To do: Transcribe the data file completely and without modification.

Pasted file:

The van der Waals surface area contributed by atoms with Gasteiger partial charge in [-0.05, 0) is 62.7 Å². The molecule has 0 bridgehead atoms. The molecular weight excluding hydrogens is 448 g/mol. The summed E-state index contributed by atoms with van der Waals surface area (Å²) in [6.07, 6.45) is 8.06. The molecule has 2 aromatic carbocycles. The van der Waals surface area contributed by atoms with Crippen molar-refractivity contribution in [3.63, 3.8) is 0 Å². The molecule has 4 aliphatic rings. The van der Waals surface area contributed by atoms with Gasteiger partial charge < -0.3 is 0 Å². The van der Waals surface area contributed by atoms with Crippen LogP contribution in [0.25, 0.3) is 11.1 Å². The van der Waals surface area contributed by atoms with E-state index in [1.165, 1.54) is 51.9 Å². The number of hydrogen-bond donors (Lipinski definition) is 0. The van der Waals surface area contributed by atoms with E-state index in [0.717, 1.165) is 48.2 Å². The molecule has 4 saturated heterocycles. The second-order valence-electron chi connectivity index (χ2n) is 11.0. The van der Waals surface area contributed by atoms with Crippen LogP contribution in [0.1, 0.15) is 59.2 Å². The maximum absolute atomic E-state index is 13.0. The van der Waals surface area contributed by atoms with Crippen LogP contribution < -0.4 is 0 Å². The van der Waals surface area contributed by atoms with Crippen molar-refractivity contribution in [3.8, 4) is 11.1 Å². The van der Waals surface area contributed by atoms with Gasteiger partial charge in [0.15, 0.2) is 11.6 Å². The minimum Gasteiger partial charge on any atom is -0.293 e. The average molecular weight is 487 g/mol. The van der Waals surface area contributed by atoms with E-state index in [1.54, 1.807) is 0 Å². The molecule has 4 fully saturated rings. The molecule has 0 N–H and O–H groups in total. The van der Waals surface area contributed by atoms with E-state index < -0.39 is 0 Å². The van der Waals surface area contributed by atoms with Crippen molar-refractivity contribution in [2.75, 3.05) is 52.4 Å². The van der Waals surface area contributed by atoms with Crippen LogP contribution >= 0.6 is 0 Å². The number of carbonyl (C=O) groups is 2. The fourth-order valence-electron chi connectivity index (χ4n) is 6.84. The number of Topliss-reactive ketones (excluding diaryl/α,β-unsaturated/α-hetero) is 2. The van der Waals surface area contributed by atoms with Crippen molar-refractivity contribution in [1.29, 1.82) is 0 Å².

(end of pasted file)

The van der Waals surface area contributed by atoms with Gasteiger partial charge in [-0.05, 0) is 62.7 Å². The molecule has 0 bridgehead atoms. The molecular weight excluding hydrogens is 448 g/mol. The summed E-state index contributed by atoms with van der Waals surface area (Å²) in [6.07, 6.45) is 8.06. The molecule has 2 aromatic carbocycles. The van der Waals surface area contributed by atoms with Crippen molar-refractivity contribution in [3.63, 3.8) is 0 Å². The molecule has 4 aliphatic rings. The van der Waals surface area contributed by atoms with Gasteiger partial charge < -0.3 is 0 Å². The van der Waals surface area contributed by atoms with Crippen LogP contribution in [0.25, 0.3) is 11.1 Å². The van der Waals surface area contributed by atoms with E-state index in [1.165, 1.54) is 51.9 Å². The number of hydrogen-bond donors (Lipinski definition) is 0. The van der Waals surface area contributed by atoms with E-state index in [0.717, 1.165) is 48.2 Å². The molecule has 4 saturated heterocycles. The second-order valence-electron chi connectivity index (χ2n) is 11.0. The van der Waals surface area contributed by atoms with Crippen LogP contribution in [0.1, 0.15) is 59.2 Å². The maximum absolute atomic E-state index is 13.0. The van der Waals surface area contributed by atoms with Crippen LogP contribution < -0.4 is 0 Å². The van der Waals surface area contributed by atoms with Crippen molar-refractivity contribution in [3.8, 4) is 11.1 Å². The van der Waals surface area contributed by atoms with Gasteiger partial charge in [0.15, 0.2) is 11.6 Å². The minimum Gasteiger partial charge on any atom is -0.293 e. The average molecular weight is 487 g/mol. The van der Waals surface area contributed by atoms with E-state index in [1.54, 1.807) is 0 Å². The molecule has 4 fully saturated rings. The molecule has 0 N–H and O–H groups in total. The van der Waals surface area contributed by atoms with E-state index < -0.39 is 0 Å². The van der Waals surface area contributed by atoms with Crippen molar-refractivity contribution in [2.75, 3.05) is 52.4 Å². The van der Waals surface area contributed by atoms with Crippen LogP contribution >= 0.6 is 0 Å². The number of carbonyl (C=O) groups is 2. The fourth-order valence-electron chi connectivity index (χ4n) is 6.84. The number of Topliss-reactive ketones (excluding diaryl/α,β-unsaturated/α-hetero) is 2. The van der Waals surface area contributed by atoms with Crippen molar-refractivity contribution in [1.29, 1.82) is 0 Å².